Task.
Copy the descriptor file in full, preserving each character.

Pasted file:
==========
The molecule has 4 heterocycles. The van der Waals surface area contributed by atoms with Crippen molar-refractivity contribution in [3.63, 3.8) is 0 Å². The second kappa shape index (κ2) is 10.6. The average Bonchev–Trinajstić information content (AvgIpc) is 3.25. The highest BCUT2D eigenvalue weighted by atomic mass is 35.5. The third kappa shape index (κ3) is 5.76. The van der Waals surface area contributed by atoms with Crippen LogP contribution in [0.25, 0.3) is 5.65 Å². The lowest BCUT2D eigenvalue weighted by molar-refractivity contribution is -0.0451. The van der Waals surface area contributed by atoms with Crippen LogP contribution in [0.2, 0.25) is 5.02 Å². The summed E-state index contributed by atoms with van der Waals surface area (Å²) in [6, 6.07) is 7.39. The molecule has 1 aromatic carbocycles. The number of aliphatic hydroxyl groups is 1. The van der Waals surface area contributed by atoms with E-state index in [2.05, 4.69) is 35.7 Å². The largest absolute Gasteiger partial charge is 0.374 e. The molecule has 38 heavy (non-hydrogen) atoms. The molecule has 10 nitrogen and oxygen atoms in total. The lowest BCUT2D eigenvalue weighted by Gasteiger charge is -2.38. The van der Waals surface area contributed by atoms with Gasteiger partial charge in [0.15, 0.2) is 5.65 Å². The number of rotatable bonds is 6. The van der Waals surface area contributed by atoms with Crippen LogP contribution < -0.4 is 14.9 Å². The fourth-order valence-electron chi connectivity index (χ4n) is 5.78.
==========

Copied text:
The molecule has 4 heterocycles. The van der Waals surface area contributed by atoms with Crippen molar-refractivity contribution in [3.63, 3.8) is 0 Å². The second kappa shape index (κ2) is 10.6. The average Bonchev–Trinajstić information content (AvgIpc) is 3.25. The highest BCUT2D eigenvalue weighted by atomic mass is 35.5. The third kappa shape index (κ3) is 5.76. The van der Waals surface area contributed by atoms with Crippen LogP contribution in [0.25, 0.3) is 5.65 Å². The lowest BCUT2D eigenvalue weighted by molar-refractivity contribution is -0.0451. The van der Waals surface area contributed by atoms with Crippen LogP contribution in [0.2, 0.25) is 5.02 Å². The summed E-state index contributed by atoms with van der Waals surface area (Å²) in [6, 6.07) is 7.39. The molecule has 1 aromatic carbocycles. The number of aliphatic hydroxyl groups is 1. The van der Waals surface area contributed by atoms with E-state index in [2.05, 4.69) is 35.7 Å². The largest absolute Gasteiger partial charge is 0.374 e. The molecule has 38 heavy (non-hydrogen) atoms. The molecule has 10 nitrogen and oxygen atoms in total. The lowest BCUT2D eigenvalue weighted by Gasteiger charge is -2.38. The van der Waals surface area contributed by atoms with Gasteiger partial charge in [0.15, 0.2) is 5.65 Å². The number of rotatable bonds is 6. The van der Waals surface area contributed by atoms with Crippen LogP contribution < -0.4 is 14.9 Å². The fourth-order valence-electron chi connectivity index (χ4n) is 5.78.